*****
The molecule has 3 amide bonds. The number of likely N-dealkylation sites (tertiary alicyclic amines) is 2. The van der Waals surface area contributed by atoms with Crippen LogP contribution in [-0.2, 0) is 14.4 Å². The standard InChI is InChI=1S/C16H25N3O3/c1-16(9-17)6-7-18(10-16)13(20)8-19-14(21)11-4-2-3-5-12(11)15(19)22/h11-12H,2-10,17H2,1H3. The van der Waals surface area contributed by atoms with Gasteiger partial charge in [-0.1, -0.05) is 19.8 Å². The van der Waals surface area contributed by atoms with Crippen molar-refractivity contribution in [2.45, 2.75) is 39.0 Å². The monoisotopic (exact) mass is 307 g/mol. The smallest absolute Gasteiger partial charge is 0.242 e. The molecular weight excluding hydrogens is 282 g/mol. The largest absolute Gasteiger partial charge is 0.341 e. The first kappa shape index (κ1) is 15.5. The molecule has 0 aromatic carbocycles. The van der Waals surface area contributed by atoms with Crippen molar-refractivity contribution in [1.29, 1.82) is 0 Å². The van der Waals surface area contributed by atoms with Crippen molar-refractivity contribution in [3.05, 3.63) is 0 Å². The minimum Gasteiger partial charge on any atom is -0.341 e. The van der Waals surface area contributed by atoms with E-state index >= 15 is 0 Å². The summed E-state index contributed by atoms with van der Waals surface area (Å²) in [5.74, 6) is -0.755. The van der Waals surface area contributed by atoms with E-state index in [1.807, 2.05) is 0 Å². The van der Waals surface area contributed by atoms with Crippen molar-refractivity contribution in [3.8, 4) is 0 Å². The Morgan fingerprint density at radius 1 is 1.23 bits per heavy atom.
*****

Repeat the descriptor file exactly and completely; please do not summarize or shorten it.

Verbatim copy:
The molecule has 3 amide bonds. The number of likely N-dealkylation sites (tertiary alicyclic amines) is 2. The van der Waals surface area contributed by atoms with Crippen LogP contribution in [-0.2, 0) is 14.4 Å². The standard InChI is InChI=1S/C16H25N3O3/c1-16(9-17)6-7-18(10-16)13(20)8-19-14(21)11-4-2-3-5-12(11)15(19)22/h11-12H,2-10,17H2,1H3. The van der Waals surface area contributed by atoms with Gasteiger partial charge in [-0.1, -0.05) is 19.8 Å². The van der Waals surface area contributed by atoms with Crippen molar-refractivity contribution in [2.45, 2.75) is 39.0 Å². The monoisotopic (exact) mass is 307 g/mol. The smallest absolute Gasteiger partial charge is 0.242 e. The molecular weight excluding hydrogens is 282 g/mol. The largest absolute Gasteiger partial charge is 0.341 e. The first kappa shape index (κ1) is 15.5. The molecule has 0 aromatic carbocycles. The van der Waals surface area contributed by atoms with Crippen molar-refractivity contribution in [1.29, 1.82) is 0 Å². The van der Waals surface area contributed by atoms with Crippen molar-refractivity contribution in [3.05, 3.63) is 0 Å². The minimum Gasteiger partial charge on any atom is -0.341 e. The van der Waals surface area contributed by atoms with E-state index >= 15 is 0 Å². The summed E-state index contributed by atoms with van der Waals surface area (Å²) in [5.74, 6) is -0.755. The van der Waals surface area contributed by atoms with E-state index in [1.807, 2.05) is 0 Å². The van der Waals surface area contributed by atoms with Crippen molar-refractivity contribution in [3.8, 4) is 0 Å². The Morgan fingerprint density at radius 1 is 1.23 bits per heavy atom.